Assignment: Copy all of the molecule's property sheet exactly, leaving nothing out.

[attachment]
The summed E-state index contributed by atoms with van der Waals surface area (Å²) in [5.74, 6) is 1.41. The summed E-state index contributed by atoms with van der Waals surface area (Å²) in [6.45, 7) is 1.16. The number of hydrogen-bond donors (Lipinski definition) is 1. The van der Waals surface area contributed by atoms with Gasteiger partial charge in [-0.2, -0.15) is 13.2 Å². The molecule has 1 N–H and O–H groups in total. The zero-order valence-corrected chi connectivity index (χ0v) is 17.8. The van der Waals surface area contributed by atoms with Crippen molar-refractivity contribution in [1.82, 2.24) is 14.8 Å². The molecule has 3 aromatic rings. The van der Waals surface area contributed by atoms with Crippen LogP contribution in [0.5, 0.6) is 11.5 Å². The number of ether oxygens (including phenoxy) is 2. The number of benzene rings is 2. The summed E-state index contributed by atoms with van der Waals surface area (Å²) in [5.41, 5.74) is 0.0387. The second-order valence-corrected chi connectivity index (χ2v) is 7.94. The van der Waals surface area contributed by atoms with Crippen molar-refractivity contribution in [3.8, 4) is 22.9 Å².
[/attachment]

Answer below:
The summed E-state index contributed by atoms with van der Waals surface area (Å²) in [5.74, 6) is 1.41. The summed E-state index contributed by atoms with van der Waals surface area (Å²) in [6.45, 7) is 1.16. The number of hydrogen-bond donors (Lipinski definition) is 1. The van der Waals surface area contributed by atoms with Gasteiger partial charge in [-0.2, -0.15) is 13.2 Å². The molecule has 1 N–H and O–H groups in total. The zero-order valence-corrected chi connectivity index (χ0v) is 17.8. The van der Waals surface area contributed by atoms with Crippen molar-refractivity contribution in [1.82, 2.24) is 14.8 Å². The molecule has 3 aromatic rings. The van der Waals surface area contributed by atoms with Crippen LogP contribution in [0.5, 0.6) is 11.5 Å². The number of ether oxygens (including phenoxy) is 2. The number of benzene rings is 2. The summed E-state index contributed by atoms with van der Waals surface area (Å²) in [5.41, 5.74) is 0.0387. The second-order valence-corrected chi connectivity index (χ2v) is 7.94. The van der Waals surface area contributed by atoms with Crippen molar-refractivity contribution in [3.8, 4) is 22.9 Å².